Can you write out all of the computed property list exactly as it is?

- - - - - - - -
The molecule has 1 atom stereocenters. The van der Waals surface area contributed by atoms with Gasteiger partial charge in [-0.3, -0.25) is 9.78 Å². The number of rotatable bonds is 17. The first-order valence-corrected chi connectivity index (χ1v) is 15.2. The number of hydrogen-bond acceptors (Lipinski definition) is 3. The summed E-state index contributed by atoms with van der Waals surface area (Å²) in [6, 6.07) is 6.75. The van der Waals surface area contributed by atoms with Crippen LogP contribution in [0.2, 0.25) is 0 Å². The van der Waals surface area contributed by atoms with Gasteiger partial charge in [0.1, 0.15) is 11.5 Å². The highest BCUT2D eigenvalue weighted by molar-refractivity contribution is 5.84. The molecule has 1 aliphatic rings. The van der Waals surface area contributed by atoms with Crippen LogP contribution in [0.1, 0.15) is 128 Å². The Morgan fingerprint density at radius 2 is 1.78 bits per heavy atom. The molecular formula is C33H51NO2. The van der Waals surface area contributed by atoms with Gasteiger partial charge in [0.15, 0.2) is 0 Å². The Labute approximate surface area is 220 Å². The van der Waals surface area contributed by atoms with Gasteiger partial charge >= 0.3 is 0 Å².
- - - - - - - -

The molecule has 1 atom stereocenters. The van der Waals surface area contributed by atoms with Gasteiger partial charge in [-0.3, -0.25) is 9.78 Å². The number of rotatable bonds is 17. The first-order valence-corrected chi connectivity index (χ1v) is 15.2. The number of hydrogen-bond acceptors (Lipinski definition) is 3. The summed E-state index contributed by atoms with van der Waals surface area (Å²) in [6, 6.07) is 6.75. The van der Waals surface area contributed by atoms with Crippen LogP contribution in [0.2, 0.25) is 0 Å². The van der Waals surface area contributed by atoms with Gasteiger partial charge in [0.1, 0.15) is 11.5 Å². The highest BCUT2D eigenvalue weighted by molar-refractivity contribution is 5.84. The molecule has 1 aliphatic rings. The van der Waals surface area contributed by atoms with Crippen LogP contribution in [0.1, 0.15) is 128 Å². The Morgan fingerprint density at radius 2 is 1.78 bits per heavy atom. The molecular formula is C33H51NO2. The van der Waals surface area contributed by atoms with Gasteiger partial charge in [0.15, 0.2) is 0 Å². The Labute approximate surface area is 220 Å². The van der Waals surface area contributed by atoms with Gasteiger partial charge >= 0.3 is 0 Å².